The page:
BALTIMORE -- Kentucky Derby winner Mine That Bird made a journey of nearly 10 hours from Louisville, Ky., to Baltimore in a horse trailer, and arrived just before 7 p.m. Tuesday at a racetrack he had never seen. Many horses would have an easy morning the following day, perhaps walking the shed row, grazing, and doing little else. Not Mine That Bird. He was up and at 'em and out to the track just before 7:30 on Wednesday morning, standing in the starting gate before galloping about 1 1/2 miles. So much for a light day.
"He's only not trained on two days since the Derby," trainer Chip Woolley said Tuesday night. "The morning after the race and today, since he worked yesterday."
Mine That Bird looked bright and happy while training Wednesday. He came down the stretch with his ears up and moving smoothly, appearing to steal a glance over at the Pimlico grandstand, but never losing his focus. Mine That Bird is a plain bay gelding, and probably was the smallest horse among 19 in the Derby. He does not cut any more striking a figure 10 days later.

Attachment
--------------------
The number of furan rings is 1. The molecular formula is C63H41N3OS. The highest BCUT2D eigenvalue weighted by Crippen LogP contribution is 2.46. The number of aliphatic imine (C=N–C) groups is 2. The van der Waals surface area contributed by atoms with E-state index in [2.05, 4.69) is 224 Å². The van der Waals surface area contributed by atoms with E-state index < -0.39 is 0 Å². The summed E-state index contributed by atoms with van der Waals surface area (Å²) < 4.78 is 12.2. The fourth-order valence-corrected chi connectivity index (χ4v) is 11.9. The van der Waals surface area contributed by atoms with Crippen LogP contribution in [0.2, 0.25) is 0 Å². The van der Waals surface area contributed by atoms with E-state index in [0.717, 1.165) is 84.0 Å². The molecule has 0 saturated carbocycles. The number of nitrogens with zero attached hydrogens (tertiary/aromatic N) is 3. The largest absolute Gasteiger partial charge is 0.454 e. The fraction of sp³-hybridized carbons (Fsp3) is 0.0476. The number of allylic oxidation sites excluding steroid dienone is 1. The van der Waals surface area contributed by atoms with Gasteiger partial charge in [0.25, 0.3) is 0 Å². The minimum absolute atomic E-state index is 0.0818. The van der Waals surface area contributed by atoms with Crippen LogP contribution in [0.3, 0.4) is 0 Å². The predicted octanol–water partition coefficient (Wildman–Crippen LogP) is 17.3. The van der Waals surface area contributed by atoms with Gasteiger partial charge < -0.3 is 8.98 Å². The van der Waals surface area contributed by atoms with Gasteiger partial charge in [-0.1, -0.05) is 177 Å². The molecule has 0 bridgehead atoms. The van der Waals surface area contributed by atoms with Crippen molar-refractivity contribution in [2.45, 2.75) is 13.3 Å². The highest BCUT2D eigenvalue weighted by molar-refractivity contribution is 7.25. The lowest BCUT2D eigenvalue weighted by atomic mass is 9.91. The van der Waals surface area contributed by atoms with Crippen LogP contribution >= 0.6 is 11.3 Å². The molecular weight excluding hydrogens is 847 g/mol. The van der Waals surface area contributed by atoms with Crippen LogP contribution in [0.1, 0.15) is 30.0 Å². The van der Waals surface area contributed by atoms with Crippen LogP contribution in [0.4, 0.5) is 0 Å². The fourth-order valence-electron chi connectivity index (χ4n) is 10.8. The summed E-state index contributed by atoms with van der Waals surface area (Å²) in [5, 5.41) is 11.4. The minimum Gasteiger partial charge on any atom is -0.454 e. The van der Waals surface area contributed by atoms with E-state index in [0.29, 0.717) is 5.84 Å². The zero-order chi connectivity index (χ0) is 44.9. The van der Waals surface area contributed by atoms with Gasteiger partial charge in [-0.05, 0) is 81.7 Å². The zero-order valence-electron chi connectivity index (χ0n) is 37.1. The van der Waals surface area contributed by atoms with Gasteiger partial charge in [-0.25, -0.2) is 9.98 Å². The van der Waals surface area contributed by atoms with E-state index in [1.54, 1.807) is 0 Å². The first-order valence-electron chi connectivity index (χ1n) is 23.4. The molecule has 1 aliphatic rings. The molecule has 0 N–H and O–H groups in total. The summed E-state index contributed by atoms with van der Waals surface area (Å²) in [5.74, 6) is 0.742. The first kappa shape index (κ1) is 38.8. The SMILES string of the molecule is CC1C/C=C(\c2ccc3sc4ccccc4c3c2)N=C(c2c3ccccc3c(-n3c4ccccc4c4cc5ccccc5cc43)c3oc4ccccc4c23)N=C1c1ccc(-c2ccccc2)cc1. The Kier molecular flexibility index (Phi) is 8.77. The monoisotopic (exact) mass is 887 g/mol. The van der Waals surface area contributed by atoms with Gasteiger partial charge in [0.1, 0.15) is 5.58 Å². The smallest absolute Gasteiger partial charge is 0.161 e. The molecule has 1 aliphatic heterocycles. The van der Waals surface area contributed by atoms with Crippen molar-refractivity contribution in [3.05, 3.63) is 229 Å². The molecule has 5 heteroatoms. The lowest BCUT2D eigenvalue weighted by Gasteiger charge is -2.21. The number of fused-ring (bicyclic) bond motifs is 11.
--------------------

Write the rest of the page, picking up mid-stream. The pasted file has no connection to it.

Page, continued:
"He's vanilla, but he's a pretty mover. It's not a horse show," said trainer Wayne Lukas, whose two Preakness hopefuls, Flying Private and Luv Gov, also got here Tuesday. "I watch the horse come past my barn every day, and I think he looks even better now than he did going into the Derby."
Woolley's expression and tone never seem to change, but as Mine That Bird walked back from the track to the barn, Woolley said he was pleased to see the way his horse had galloped.
"I was afraid it might just be Churchill that he likes, but he looks just as good here," said Woolley, who plans to give Mine that Bird two-mile gallops the next two mornings.
Mine That Bird went onto and off the track all by his lonesome, notable in an age when many racehorses are accompanied to training sessions by a pony, especially at an unfamiliar venue. But Mine That Bird has always gone without a lead horse.
"He's never needed a pony, and there's not any reason to send him with one," said Woolley.